Many longitudinal studies have provided a wealth of useful information on the etiological contributors to problem gambling. The studies found that the etiological predictors identified appear to be somewhat jurisdiction and time frame specific, however, they have very small numbers of problem gamblers and did not comprehensively assess all variables of potential etiological importance.
A new study addresses these issues with a national cohort of 10,119 Canadian gamblers that included 1,346 problem gamblers, as well as 2,710 with a mental health disorder and 778 with a substance use disorder. This presentation will report on the predictors of both concurrent problem gambling (gambling occuring with a mental health disorder) and the variables that most strongly predicted future problem gambling. It includes an analysis of the self-reported perceived causes of problem gambling among problem gamblers and their policy implications.
Date: Tuesday, September 21, 2021
Time: 1:00 - 2:00 p.m. EDT
View all upcoming webinars from Gambling, Gaming & Technology Use (GGTU).
This webinar is accredited by the Canadian Problem Gambling Certification Board and the Canadian Addiction Counsellors Certification Federation for 1.0 Continuing Education Unit(s)/credit(s)/hour(s).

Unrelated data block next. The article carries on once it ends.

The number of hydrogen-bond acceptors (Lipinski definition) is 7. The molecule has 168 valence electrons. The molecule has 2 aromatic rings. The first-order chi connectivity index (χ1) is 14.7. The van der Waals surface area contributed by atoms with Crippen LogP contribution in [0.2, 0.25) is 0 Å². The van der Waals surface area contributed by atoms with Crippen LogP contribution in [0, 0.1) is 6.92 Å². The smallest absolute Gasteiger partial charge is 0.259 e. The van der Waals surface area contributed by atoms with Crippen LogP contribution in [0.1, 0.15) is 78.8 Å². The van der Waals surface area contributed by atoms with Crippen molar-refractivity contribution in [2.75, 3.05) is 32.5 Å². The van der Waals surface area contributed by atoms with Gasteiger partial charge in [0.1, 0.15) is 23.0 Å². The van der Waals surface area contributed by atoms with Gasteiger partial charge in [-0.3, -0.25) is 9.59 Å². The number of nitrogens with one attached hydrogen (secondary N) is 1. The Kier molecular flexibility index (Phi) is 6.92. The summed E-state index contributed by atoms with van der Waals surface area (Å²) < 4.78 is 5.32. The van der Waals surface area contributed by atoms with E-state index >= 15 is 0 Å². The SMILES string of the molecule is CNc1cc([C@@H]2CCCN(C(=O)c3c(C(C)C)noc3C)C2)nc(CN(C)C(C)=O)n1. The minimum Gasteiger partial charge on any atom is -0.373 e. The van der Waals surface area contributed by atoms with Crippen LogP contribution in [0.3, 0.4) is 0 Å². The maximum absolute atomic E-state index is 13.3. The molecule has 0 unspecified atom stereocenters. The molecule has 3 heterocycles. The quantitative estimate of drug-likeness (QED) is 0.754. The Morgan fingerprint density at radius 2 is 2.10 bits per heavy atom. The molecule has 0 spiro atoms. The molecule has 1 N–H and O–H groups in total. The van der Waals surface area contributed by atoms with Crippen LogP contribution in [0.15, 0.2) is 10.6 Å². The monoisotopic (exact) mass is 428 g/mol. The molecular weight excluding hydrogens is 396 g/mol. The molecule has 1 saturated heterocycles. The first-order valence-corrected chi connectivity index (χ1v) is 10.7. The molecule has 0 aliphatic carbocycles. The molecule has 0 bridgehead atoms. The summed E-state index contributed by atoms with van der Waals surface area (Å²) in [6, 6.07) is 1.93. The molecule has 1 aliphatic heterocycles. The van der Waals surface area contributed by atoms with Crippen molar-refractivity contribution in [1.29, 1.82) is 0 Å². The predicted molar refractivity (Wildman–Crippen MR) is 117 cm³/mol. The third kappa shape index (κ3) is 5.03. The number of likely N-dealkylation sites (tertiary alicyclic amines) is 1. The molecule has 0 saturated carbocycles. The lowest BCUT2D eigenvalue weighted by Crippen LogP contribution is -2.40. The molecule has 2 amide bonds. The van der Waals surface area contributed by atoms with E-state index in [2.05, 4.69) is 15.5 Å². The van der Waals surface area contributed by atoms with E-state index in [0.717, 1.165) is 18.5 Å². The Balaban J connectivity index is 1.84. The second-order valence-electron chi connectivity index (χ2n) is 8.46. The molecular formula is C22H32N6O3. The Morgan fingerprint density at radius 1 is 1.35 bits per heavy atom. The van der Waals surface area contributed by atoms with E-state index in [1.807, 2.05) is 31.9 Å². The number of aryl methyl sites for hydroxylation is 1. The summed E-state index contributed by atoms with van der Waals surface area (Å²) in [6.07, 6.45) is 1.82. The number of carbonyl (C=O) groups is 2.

Following this webinar, participants will understand the causes of problem gambling in Canada and the treatment and prevention implications that derive from these results.
Robert Williams, PhD, RPsych, is a professor in the Faculty of Health Sciences, University of Lethbridge, in Lethbridge, Alberta, Canada and also a Research Coordinator for the Alberta Gambling Research Institute. Dr. Williams teaches courses on gambling; provides frequent consultation to government, industry, the media, and public interest groups; and regularly gives expert witness testimony on the impacts of gambling. Dr. Williams is widely published and is a leading authority in the areas of: prevention of problem gambling, the etiology of problem gambling, online gambling, the socioeconomic impacts of gambling, the proportion of gambling revenue deriving from problem gamblers, the prevalence and nature of gambling in Aboriginal communities, and best practices in the population assessment of problem gambling. He is also the Team Lead for the AGRI National Project.